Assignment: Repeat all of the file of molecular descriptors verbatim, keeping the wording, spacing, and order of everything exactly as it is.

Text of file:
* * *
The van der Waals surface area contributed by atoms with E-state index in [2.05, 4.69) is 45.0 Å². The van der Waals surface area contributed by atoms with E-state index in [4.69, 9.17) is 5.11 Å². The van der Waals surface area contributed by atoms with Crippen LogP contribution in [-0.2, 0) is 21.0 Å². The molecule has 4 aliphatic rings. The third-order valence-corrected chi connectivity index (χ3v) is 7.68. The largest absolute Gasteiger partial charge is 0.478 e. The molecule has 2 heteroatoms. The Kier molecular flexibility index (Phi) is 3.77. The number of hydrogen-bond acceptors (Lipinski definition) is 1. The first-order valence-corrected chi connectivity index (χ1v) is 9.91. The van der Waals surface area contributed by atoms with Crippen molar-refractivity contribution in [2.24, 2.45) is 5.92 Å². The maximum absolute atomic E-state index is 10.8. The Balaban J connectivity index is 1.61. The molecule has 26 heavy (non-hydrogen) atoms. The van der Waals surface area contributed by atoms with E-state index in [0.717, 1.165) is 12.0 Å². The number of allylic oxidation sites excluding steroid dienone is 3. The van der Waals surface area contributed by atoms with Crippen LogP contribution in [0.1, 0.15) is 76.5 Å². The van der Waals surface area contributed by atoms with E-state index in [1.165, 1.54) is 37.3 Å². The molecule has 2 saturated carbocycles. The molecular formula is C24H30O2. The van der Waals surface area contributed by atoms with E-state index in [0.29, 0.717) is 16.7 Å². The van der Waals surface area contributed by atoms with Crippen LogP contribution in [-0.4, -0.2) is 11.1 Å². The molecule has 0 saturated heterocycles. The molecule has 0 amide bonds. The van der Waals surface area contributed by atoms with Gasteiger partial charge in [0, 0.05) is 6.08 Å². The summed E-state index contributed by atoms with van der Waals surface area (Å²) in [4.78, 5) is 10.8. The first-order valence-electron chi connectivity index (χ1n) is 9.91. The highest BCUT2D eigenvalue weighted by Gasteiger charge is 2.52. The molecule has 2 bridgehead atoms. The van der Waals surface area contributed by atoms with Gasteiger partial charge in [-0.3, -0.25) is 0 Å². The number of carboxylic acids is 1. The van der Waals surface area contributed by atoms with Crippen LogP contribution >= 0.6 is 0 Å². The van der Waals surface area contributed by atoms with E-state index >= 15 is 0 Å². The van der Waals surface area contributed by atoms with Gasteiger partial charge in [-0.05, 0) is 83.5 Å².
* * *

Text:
The van der Waals surface area contributed by atoms with E-state index in [2.05, 4.69) is 45.0 Å². The van der Waals surface area contributed by atoms with E-state index in [4.69, 9.17) is 5.11 Å². The van der Waals surface area contributed by atoms with Crippen LogP contribution in [-0.2, 0) is 21.0 Å². The molecule has 4 aliphatic rings. The third-order valence-corrected chi connectivity index (χ3v) is 7.68. The largest absolute Gasteiger partial charge is 0.478 e. The molecule has 2 heteroatoms. The Kier molecular flexibility index (Phi) is 3.77. The number of hydrogen-bond acceptors (Lipinski definition) is 1. The first-order valence-corrected chi connectivity index (χ1v) is 9.91. The van der Waals surface area contributed by atoms with Crippen molar-refractivity contribution in [2.24, 2.45) is 5.92 Å². The maximum absolute atomic E-state index is 10.8. The Balaban J connectivity index is 1.61. The molecule has 26 heavy (non-hydrogen) atoms. The van der Waals surface area contributed by atoms with E-state index in [0.717, 1.165) is 12.0 Å². The number of allylic oxidation sites excluding steroid dienone is 3. The van der Waals surface area contributed by atoms with Crippen LogP contribution in [0.1, 0.15) is 76.5 Å². The van der Waals surface area contributed by atoms with E-state index in [1.165, 1.54) is 37.3 Å². The molecule has 2 saturated carbocycles. The molecular formula is C24H30O2. The van der Waals surface area contributed by atoms with E-state index in [0.29, 0.717) is 16.7 Å². The van der Waals surface area contributed by atoms with Crippen LogP contribution in [-0.4, -0.2) is 11.1 Å². The molecule has 0 saturated heterocycles. The molecule has 0 amide bonds. The van der Waals surface area contributed by atoms with Gasteiger partial charge in [0, 0.05) is 6.08 Å². The summed E-state index contributed by atoms with van der Waals surface area (Å²) in [4.78, 5) is 10.8. The first-order valence-electron chi connectivity index (χ1n) is 9.91. The highest BCUT2D eigenvalue weighted by Gasteiger charge is 2.52. The molecule has 2 bridgehead atoms. The van der Waals surface area contributed by atoms with Gasteiger partial charge in [-0.3, -0.25) is 0 Å². The number of carboxylic acids is 1. The van der Waals surface area contributed by atoms with Crippen LogP contribution >= 0.6 is 0 Å². The van der Waals surface area contributed by atoms with E-state index >= 15 is 0 Å². The van der Waals surface area contributed by atoms with Gasteiger partial charge in [-0.05, 0) is 83.5 Å².